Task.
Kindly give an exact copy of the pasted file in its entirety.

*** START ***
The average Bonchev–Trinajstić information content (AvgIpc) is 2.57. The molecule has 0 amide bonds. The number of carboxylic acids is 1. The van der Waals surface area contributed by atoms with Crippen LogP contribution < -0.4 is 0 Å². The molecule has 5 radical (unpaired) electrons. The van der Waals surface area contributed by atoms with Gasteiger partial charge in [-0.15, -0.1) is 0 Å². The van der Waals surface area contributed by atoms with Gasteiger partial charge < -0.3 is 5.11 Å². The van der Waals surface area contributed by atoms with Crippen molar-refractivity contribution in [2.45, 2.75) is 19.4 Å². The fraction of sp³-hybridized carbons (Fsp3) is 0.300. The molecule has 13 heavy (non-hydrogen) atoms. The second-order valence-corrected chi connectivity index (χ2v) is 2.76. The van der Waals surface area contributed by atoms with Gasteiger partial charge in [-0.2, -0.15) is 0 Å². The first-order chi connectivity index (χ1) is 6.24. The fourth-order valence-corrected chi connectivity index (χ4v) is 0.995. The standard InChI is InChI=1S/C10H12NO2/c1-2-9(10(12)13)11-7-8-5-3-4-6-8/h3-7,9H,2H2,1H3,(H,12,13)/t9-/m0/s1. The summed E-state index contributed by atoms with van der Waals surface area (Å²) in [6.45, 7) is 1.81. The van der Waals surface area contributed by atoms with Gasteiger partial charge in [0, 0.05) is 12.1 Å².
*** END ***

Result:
The average Bonchev–Trinajstić information content (AvgIpc) is 2.57. The molecule has 0 amide bonds. The number of carboxylic acids is 1. The van der Waals surface area contributed by atoms with Crippen LogP contribution < -0.4 is 0 Å². The molecule has 5 radical (unpaired) electrons. The van der Waals surface area contributed by atoms with Gasteiger partial charge in [-0.15, -0.1) is 0 Å². The van der Waals surface area contributed by atoms with Gasteiger partial charge < -0.3 is 5.11 Å². The van der Waals surface area contributed by atoms with Crippen molar-refractivity contribution in [2.45, 2.75) is 19.4 Å². The fraction of sp³-hybridized carbons (Fsp3) is 0.300. The molecule has 13 heavy (non-hydrogen) atoms. The second-order valence-corrected chi connectivity index (χ2v) is 2.76. The van der Waals surface area contributed by atoms with Gasteiger partial charge in [-0.2, -0.15) is 0 Å². The first-order chi connectivity index (χ1) is 6.24. The fourth-order valence-corrected chi connectivity index (χ4v) is 0.995. The standard InChI is InChI=1S/C10H12NO2/c1-2-9(10(12)13)11-7-8-5-3-4-6-8/h3-7,9H,2H2,1H3,(H,12,13)/t9-/m0/s1. The summed E-state index contributed by atoms with van der Waals surface area (Å²) in [6.45, 7) is 1.81. The van der Waals surface area contributed by atoms with Gasteiger partial charge in [0, 0.05) is 12.1 Å².